It’s hot. What wine shall we open?

Something called a heat dome is headed our way, and it’s going to get really hot. I say this calls for a cool, refreshing wine. How about you?

What do you think?

What wines do you like to pour on fiery summer days? Tell us your choice and why you like it in Substack Chat!

Yes, I know air conditioning makes it possible for us to enjoy big red wines and even Port when summer’s fiercest heat is burning outdoors. We can enjoy what we like year ’round, and that’s a good thing.

And yet, when the weather gets so scorchy that everyone starts talking about it, the simple pleasure of a wine that suits the season seems to help beat the heat.

Two desperate voyagers crawl across a searing desert in search of an oasis. (Image generated by DALL·E, an AI by OpenAI.)

Two desperate voyagers crawl across a searing desert in search of an oasis. (Image generated by DALL·E, an AI by OpenAI.)

I’m not talking about cheap, forgettable wine. Life’s too short for that.

But there’s plenty of quality, affordable wines that fill the bill. What does such a wine look (and taste) like? Here are key characteristics to look for:

High Acidity: Wines with a fresh acidic snap feel clean and refreshing. They don’t weigh you down.
Lighter Body: Wines with lighter, less mouth-filling texture and soft but not nonexistent tannins communicate a cooler impression than heavier wines.
Lower Alcohol: Again, relatively lower alcohol, in the range of 12 to 13 percent, are relatively cooling. Higher alcohol wines at 14 percent and above can feel heavy and hot.
A Light Chill: It doesn’t take deep thinking to recognize that cooler wines – not ice-cold, but lightly chilled to about 55ªF. from a half-hour in the fridge – are more refreshing.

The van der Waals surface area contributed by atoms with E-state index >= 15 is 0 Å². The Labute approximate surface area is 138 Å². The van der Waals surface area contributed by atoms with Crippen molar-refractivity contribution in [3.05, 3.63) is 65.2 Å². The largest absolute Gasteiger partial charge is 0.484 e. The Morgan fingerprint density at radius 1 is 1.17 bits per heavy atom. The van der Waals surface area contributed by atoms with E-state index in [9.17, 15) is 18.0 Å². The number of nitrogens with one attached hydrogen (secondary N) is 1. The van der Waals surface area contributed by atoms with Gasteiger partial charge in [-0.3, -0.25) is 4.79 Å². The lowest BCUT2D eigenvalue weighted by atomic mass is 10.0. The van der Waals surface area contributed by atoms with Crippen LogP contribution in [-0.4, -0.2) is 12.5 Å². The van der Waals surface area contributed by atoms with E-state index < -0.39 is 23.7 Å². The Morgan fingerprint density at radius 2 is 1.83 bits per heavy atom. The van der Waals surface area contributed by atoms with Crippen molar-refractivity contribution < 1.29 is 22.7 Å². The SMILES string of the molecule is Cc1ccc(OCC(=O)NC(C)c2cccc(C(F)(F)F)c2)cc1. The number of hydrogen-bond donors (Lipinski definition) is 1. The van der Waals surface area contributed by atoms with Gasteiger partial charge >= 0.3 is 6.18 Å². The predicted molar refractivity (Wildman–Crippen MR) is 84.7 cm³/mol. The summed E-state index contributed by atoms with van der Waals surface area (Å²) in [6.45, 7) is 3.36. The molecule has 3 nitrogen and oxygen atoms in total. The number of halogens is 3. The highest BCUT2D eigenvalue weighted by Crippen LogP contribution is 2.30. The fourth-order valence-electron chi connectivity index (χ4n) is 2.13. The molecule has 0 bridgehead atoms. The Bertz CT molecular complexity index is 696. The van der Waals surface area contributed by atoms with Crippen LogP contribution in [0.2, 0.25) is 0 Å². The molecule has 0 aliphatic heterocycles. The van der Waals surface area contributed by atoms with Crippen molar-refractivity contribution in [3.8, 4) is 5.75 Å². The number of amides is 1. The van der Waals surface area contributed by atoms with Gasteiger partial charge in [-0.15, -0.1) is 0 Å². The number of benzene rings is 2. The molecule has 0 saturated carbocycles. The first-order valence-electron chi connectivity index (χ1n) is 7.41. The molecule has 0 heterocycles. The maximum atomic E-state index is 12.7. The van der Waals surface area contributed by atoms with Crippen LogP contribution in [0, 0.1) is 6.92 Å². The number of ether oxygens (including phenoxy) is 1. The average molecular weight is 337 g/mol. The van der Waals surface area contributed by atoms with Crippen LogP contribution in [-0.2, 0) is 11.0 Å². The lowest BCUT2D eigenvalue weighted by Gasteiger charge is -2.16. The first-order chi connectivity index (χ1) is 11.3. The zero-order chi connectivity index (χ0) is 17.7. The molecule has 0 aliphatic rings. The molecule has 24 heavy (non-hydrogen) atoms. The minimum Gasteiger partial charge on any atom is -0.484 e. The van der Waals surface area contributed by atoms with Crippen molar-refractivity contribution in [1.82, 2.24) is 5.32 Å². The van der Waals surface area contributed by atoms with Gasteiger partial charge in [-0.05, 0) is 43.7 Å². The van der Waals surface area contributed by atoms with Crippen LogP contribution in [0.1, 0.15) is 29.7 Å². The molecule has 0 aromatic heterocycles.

Fruit-Forward Flavors: Bright flavors that evoke fresh fruit can add to a wine’s summer appeal.

That’s a great start, but what kind of wine do we get when we add all those good things together?

Let’s take it by color:

• Yes, it can be red. We might think first of light whites and crisp rosés, for summer sipping, but don’t rule out summery reds with lighter texture and lower alcohol. Beaujolais, Loire Valley red wines, Dolcetto and Barbera from Italy’s Piemonte, and even less familar options like Argentine Bonarda or Austrian Zweigelt. Don’t hesitate to give them a light chill, too.

• White wines are traditional summer sippers, but it’s still wise to look for lighter-bodied, crisply acidic whites with muted oak presence if there’s any oak at all. Skip the big, buttery Chardonnays in favor of Loire Sauvignon Blanc, drier-style Riesling, or Austria’s signature Grüner Veltliner.

• Of course there’s good, dry rosé. It’s the first option that many of us think about when we’re looking for a cooling summer wine. Pink wines cover a broad range of quality from bland and characterless “blush” wines to very serious and relatively pricey rosé. I love rosé from the Southern Rhône and Provence, but Italy, Spain, the U.S., and just about every other wine-producing region offers a variety of good rosé.

• Don’t overlook the delights of a chilled bubbly when it’s too darn hot outside. You don’t need to invest in a trophy Champagne. The wide range of Prosecco from Northeastern Italy and Cava from Spain awaits your attention, and the quest only begins there.

Today’s featured wine, Famille Perrin 2022 Réserve Côtes du Rhône Rosé, hit the spot on a warm day. Fresh, light, and dry, without a hint of oak, it brought delicious flavors of citrus fruit and honeysuckle to the table.


Today’s Tasting Report

Famille Perrin 2022 Réserve Côtes du Rhône Rosé ($12.99)